Socratic Philosophy

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Socratic Philosophy

Philosophy of Education
Learning is a complex process aquired through a variety of experiences. Cooperation between a teacher and student facilitates the greatest growth in each student’s intellectual, social, emotional, and physical development. Cirriculum must be relevant to the needs of individuals while enhancing both respect and communication within a multicultural society. A supportive enviroment allows student’s to develop a positive attitude towards learning for life. Students do not get bored or lose concentration if they are actively participating. If lesson plans permit, students will participate actively in unison or one after another.
The Socratic method allows students to learn for themselves. As the educator, you produce questions to the class that allow them to think and work together which also allows them to learn together. For instance, without lecturing to the class, a lesson could be taught in a health education by asking questions about their reading assignment. “What are the benefits of not smoking?” In response, the class works in unison to piece together the answers. This improves social skills, which stated before, will improve violence and behavior issues.
The chief benefits of this method are that it excites students' curiosity and arouses their thinking, rather than stifling it. It also makes teaching more interesting, because most of the time, you learn more from the students -- or by what they make you think of -- than what you knew going into the class. Each group of students is just enough different, that it makes it stimulating. It is a very efficient teaching method, because the first time through tends to cover the topic very thoroughly, in terms of their understanding it. It is more efficient for their learning then lecturing to them is, though, of course, a teacher can lecture in less time.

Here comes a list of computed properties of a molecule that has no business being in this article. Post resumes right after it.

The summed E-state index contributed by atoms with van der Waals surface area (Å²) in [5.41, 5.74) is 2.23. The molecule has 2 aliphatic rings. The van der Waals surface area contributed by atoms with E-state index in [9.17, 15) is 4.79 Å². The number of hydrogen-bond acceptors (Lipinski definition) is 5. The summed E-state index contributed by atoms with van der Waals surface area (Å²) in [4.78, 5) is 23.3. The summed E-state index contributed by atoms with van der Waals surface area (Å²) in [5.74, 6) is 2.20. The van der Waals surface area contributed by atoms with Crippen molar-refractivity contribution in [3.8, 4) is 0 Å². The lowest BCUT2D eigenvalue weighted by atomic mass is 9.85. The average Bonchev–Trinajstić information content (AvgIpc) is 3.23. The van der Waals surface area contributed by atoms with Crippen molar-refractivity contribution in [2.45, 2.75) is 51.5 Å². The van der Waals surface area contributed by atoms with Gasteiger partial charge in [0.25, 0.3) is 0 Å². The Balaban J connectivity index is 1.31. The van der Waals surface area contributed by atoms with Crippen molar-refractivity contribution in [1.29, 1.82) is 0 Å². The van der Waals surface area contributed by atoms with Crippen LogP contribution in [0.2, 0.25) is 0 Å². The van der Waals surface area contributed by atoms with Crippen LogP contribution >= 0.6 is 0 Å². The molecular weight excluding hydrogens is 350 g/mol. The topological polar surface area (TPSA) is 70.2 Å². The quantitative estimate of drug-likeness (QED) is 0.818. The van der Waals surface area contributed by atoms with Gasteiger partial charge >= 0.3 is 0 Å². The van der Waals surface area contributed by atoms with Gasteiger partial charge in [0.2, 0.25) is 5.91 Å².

Finally, two of the interesting, perhaps side, benefits of using the Socratic method are that it gives the students a chance to experience the attendant joy and excitement of discovering (often complex) ideas on their own. And it gives teachers a chance to learn how much more inventive and bright a great many more students are than usually appear to be when they are primarily passive.
Students do not get bored or lose concentration if they are actively participating. Almost all of these children participated the whole time; often calling out in unison or one after another. If necessary, I could have asked if anyone thought some answer might be wrong, or if anyone agreed with a particular answer. You get extra mileage out of a given question that way. I did not have to do that here. Their answers were almost all immediate and very good. If necessary, you can also call on particular students; if they don't know, other students will bail them out. Calling on someone in a non-threatening way tends to activate others who might otherwise remain silent. That was not a problem with these kids. Remember, this was not a gifted class. It was a normal suburban third grade of whom two teachers had said only a few students would be able to understand the ideas.
The chief benefits of this method are that it excites students' curiosity and arouses their thinking, rather than stifling it. It also makes teaching more interesting, because most of the time, you learn more from the students -- or by what they make you think of -- than what you knew going into the class. Each group of students is just enough different, that it makes it stimulating. It is a very efficient teaching method, because the first time through tends to cover the topic very thoroughly, in terms of their understanding it. It is more efficient for their learning then lecturing to them is, though, of course, a teacher can lecture in less time.
It gives constant feed-back and thus allows monitoring of the students' understanding as you go. So you know what problems and misunderstandings or lack of understandings you need to address as you are presenting the material. You do not need to wait to give a quiz or exam; the whole thing is one big quiz as you go, though a quiz whose point is teaching, not grading. Though, to repeat,

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